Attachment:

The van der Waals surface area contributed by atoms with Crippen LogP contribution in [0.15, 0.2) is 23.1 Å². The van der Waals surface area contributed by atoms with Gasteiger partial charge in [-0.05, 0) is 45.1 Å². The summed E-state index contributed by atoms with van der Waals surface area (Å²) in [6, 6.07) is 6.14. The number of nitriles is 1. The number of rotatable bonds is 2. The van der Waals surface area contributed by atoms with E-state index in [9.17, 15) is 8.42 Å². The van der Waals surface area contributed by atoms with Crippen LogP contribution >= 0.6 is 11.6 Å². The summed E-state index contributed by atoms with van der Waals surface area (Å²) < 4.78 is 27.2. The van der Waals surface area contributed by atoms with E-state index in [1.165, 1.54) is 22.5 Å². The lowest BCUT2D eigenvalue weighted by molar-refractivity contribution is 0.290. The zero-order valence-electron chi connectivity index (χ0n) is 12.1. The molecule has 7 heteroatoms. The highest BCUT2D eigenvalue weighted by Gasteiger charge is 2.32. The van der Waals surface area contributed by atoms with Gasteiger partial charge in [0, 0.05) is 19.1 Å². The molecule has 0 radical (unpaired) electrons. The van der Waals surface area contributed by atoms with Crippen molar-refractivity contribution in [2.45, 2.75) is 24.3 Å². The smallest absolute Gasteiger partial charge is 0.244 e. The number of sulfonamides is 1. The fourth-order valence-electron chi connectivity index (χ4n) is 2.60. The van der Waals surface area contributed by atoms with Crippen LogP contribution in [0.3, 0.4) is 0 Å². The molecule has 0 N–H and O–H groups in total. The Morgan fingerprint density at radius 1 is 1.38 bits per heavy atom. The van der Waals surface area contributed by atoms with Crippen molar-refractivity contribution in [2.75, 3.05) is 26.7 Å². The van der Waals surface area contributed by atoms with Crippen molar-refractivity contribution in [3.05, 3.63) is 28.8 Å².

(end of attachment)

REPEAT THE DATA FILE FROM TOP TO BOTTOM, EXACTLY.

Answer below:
The van der Waals surface area contributed by atoms with Crippen LogP contribution in [0.15, 0.2) is 23.1 Å². The van der Waals surface area contributed by atoms with Gasteiger partial charge in [-0.05, 0) is 45.1 Å². The summed E-state index contributed by atoms with van der Waals surface area (Å²) in [6, 6.07) is 6.14. The number of nitriles is 1. The number of rotatable bonds is 2. The van der Waals surface area contributed by atoms with E-state index in [9.17, 15) is 8.42 Å². The van der Waals surface area contributed by atoms with Crippen LogP contribution >= 0.6 is 11.6 Å². The summed E-state index contributed by atoms with van der Waals surface area (Å²) < 4.78 is 27.2. The van der Waals surface area contributed by atoms with E-state index in [1.165, 1.54) is 22.5 Å². The lowest BCUT2D eigenvalue weighted by molar-refractivity contribution is 0.290. The zero-order valence-electron chi connectivity index (χ0n) is 12.1. The molecule has 7 heteroatoms. The highest BCUT2D eigenvalue weighted by Gasteiger charge is 2.32. The van der Waals surface area contributed by atoms with Gasteiger partial charge in [0, 0.05) is 19.1 Å². The molecule has 0 radical (unpaired) electrons. The van der Waals surface area contributed by atoms with Crippen molar-refractivity contribution in [2.45, 2.75) is 24.3 Å². The smallest absolute Gasteiger partial charge is 0.244 e. The number of sulfonamides is 1. The fourth-order valence-electron chi connectivity index (χ4n) is 2.60. The van der Waals surface area contributed by atoms with Crippen LogP contribution in [0.3, 0.4) is 0 Å². The molecule has 0 N–H and O–H groups in total. The Morgan fingerprint density at radius 1 is 1.38 bits per heavy atom. The van der Waals surface area contributed by atoms with Crippen molar-refractivity contribution in [2.75, 3.05) is 26.7 Å². The van der Waals surface area contributed by atoms with Crippen molar-refractivity contribution in [3.05, 3.63) is 28.8 Å².